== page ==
The head of the Missouri Department of Revenue says his agency is not forwarding electronic copies of documents from Missouri citizens to the federal government.
Director Brian Long told the House Committee on Government Oversight and Accountability that once he heard the allegations, he questioned other officials and employees within the Department of Revenue about it.
“I was repeatedly and independently assured that these scanned source documents, as part of the license process, are not, nor is there any plans, to share them, again, with the federal government or any third-party vendor," Long said.
Long and Deputy Director John Mollenkamp told the committee they now require documents from state residents, including conceal-carry endorsements, to be scanned into a computer system as part of an effort to cut down on fraud. State Representative Todd Richardson (R, Poplar Bluff) says, though, he’s still skeptical about the agency’s intentions.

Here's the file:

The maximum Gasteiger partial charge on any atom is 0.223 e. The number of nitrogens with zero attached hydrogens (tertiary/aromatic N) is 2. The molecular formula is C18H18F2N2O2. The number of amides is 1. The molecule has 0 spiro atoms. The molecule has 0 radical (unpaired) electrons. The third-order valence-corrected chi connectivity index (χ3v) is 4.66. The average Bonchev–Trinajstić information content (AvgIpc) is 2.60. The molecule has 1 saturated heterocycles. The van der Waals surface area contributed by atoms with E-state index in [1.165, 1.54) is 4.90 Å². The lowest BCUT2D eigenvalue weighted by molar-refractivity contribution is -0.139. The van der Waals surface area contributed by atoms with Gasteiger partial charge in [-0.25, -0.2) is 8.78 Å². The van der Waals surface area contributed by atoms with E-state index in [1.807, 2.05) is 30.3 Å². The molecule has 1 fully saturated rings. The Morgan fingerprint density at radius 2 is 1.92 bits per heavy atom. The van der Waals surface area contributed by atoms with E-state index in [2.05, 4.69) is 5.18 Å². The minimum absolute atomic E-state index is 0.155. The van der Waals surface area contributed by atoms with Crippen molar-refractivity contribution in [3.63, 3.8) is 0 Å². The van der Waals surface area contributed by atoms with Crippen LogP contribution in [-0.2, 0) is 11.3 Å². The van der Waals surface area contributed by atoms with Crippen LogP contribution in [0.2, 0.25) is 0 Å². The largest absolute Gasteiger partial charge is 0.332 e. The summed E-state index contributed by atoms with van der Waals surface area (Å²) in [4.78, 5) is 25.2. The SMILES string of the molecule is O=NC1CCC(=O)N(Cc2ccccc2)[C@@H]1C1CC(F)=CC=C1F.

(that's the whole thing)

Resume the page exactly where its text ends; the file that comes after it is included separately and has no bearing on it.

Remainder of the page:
“I’ve got concerns just taking what the department testified to on face value," Richardson said. "The collecting of these source documents and storing them in a state database, whether that information’s being shared with anyone or not, I’ve got deep concerns about the state collecting and holding that much data.”
Richardson is sponsoring a bill that would bar the Department of Revenue from retaining copies of source documents used to obtain driver’s licenses, conceal-carry endorsements and other licenses. Some Republican lawmakers, including Casey Guernsey of Bethany and Paul Curtman of Pacific, have accused the agency of forwarding scanned documents to the Department of Homeland Security, and suggested that it’s part of an effort by the Obama Administration to collect data on gun owners in Missouri.